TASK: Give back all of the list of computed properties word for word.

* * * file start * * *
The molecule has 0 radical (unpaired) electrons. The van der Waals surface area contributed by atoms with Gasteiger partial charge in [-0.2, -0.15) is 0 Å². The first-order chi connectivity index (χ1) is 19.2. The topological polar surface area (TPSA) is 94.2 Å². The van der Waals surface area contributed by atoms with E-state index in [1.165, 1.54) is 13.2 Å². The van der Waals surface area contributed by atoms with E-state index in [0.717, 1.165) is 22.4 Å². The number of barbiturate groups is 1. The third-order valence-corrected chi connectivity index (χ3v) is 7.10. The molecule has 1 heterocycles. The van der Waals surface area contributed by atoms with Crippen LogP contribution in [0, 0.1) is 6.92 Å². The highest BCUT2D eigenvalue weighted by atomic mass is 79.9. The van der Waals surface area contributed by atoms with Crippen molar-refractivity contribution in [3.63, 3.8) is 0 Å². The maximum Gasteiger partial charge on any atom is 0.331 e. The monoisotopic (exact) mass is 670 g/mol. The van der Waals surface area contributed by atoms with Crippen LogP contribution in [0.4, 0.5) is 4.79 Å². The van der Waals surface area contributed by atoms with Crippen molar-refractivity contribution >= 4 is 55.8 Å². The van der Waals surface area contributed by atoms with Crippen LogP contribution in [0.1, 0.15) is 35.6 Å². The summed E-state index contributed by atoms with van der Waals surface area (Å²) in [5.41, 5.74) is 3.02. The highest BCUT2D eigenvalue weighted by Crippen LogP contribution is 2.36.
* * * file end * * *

The molecule has 0 radical (unpaired) electrons. The van der Waals surface area contributed by atoms with Gasteiger partial charge in [-0.2, -0.15) is 0 Å². The first-order chi connectivity index (χ1) is 19.2. The topological polar surface area (TPSA) is 94.2 Å². The van der Waals surface area contributed by atoms with E-state index in [1.165, 1.54) is 13.2 Å². The van der Waals surface area contributed by atoms with E-state index in [0.717, 1.165) is 22.4 Å². The number of barbiturate groups is 1. The third-order valence-corrected chi connectivity index (χ3v) is 7.10. The molecule has 1 heterocycles. The van der Waals surface area contributed by atoms with Crippen LogP contribution in [0, 0.1) is 6.92 Å². The highest BCUT2D eigenvalue weighted by atomic mass is 79.9. The van der Waals surface area contributed by atoms with Crippen molar-refractivity contribution in [3.63, 3.8) is 0 Å². The maximum Gasteiger partial charge on any atom is 0.331 e. The monoisotopic (exact) mass is 670 g/mol. The van der Waals surface area contributed by atoms with Crippen LogP contribution in [0.4, 0.5) is 4.79 Å². The van der Waals surface area contributed by atoms with Crippen molar-refractivity contribution >= 4 is 55.8 Å². The van der Waals surface area contributed by atoms with Crippen LogP contribution in [0.1, 0.15) is 35.6 Å². The summed E-state index contributed by atoms with van der Waals surface area (Å²) in [5.41, 5.74) is 3.02. The highest BCUT2D eigenvalue weighted by Crippen LogP contribution is 2.36.